KENYA: Students repay loans using cell phones
HELB recently announced a partnership with mobile telephone service provider Zain Kenya, which will enable student debtors to make payments from anywhere in the world through Zain's international money transfer system.
The deal signed between the two organisations enables HELB customers to make payments from a location of their convenience through Zain Kenya's Zap service.
Addressing the media in Nairobi at the launch of the new loan repayment facility, HELB Chief Executive Officer Benjamin Cheboi said the innovation was aimed at enhancing the organisation's loan recovery portfolio and would "enable us to finance more Kenyans pursuing higher education".
He said HELB had recently developed a wide spectrum of loan recovery and repayment strategies.
One was strengthened cooperation with employers, resulting in more effective loan recovery through a check-off system. Others included introducing a direct debit facility for self-employed debtors, direct deposits into HELB bank accounts and use of credit or debit cards to service loans.
Such strategies were having a positive impact, Cheboi said, including among people in the Kenyan diaspora.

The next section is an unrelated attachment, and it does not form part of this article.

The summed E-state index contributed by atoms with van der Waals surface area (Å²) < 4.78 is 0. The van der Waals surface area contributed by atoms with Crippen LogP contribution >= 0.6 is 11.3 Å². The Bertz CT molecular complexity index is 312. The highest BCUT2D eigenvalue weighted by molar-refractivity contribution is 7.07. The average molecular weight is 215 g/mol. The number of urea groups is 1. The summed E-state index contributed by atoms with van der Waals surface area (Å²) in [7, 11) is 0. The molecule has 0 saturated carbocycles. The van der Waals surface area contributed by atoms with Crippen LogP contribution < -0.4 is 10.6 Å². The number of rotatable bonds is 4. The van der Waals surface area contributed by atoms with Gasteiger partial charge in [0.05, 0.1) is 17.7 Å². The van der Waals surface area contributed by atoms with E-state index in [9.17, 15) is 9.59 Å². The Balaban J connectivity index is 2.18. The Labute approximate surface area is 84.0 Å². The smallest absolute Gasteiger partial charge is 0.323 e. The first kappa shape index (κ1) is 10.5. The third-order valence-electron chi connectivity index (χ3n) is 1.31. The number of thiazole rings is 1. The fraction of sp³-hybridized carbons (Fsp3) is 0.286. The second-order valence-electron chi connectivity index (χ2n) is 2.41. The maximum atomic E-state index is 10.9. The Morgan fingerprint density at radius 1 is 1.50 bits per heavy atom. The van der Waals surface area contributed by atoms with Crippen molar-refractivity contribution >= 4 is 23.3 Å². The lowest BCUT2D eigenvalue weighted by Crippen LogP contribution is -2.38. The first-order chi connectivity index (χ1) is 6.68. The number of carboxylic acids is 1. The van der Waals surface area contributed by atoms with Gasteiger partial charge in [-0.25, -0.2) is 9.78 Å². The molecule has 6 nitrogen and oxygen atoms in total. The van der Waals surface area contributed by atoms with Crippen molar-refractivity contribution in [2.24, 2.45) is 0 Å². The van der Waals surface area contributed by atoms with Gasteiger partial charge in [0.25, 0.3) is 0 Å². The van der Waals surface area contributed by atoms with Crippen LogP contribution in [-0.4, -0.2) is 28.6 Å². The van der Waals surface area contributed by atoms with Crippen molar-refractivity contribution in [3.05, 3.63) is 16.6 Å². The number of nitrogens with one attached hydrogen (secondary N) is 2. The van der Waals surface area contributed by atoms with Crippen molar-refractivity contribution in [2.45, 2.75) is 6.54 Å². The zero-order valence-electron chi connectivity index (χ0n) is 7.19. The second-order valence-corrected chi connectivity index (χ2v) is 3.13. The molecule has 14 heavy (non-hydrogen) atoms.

As a result HELB was "seeking to enhance its performing loan portfolio from the current 55% to over 70%," he added.
Cheboi disclosed that 33,000 students had fully repaid loans amounting to Kenyan shillings 2.4 billion (US$32 million) and 113,840 others were at various levels of servicing their loans.
In the last financial year, the board recovered KES1.6 billion - an increase of 20% on the previous year, with monthly loan recoveries now standing at an average of KES150 million.
"By the end of this financial year we expect the board will have disbursed KES3.1 billion. It is therefore imperative that the recovery of loaned funds by the Higher Educations Loans Board be taken to a higher and more sophisticated level by providing various avenues of repayment," he added.
Zain Corporate Communications Director Michael Okwiri, who signed the agreement on behalf of CEO Rene Meza, described the partnership as a "facilitation process to help pay loans without necessarily lining up at banks".
Okwiri said functionality within the Zap service would enable HELB beneficiaries make up to 25 transactions a day at the cost of KES20 per transaction, and a maximum of KES35,000 per transaction. HELB will incur no cost for repayment transactions.
Earlier this year, HELB entered into a data-sharing partnership with Metropol East Africa Limited in a bid to tackle the problem of student loan defaulters.
Metropol collates information on the credit histories of beneficiaries of HELB loans and passes the information on to banks. Students who fail to repay loans on completing their degrees could be barred from accessing loans from banks and other credit facilities.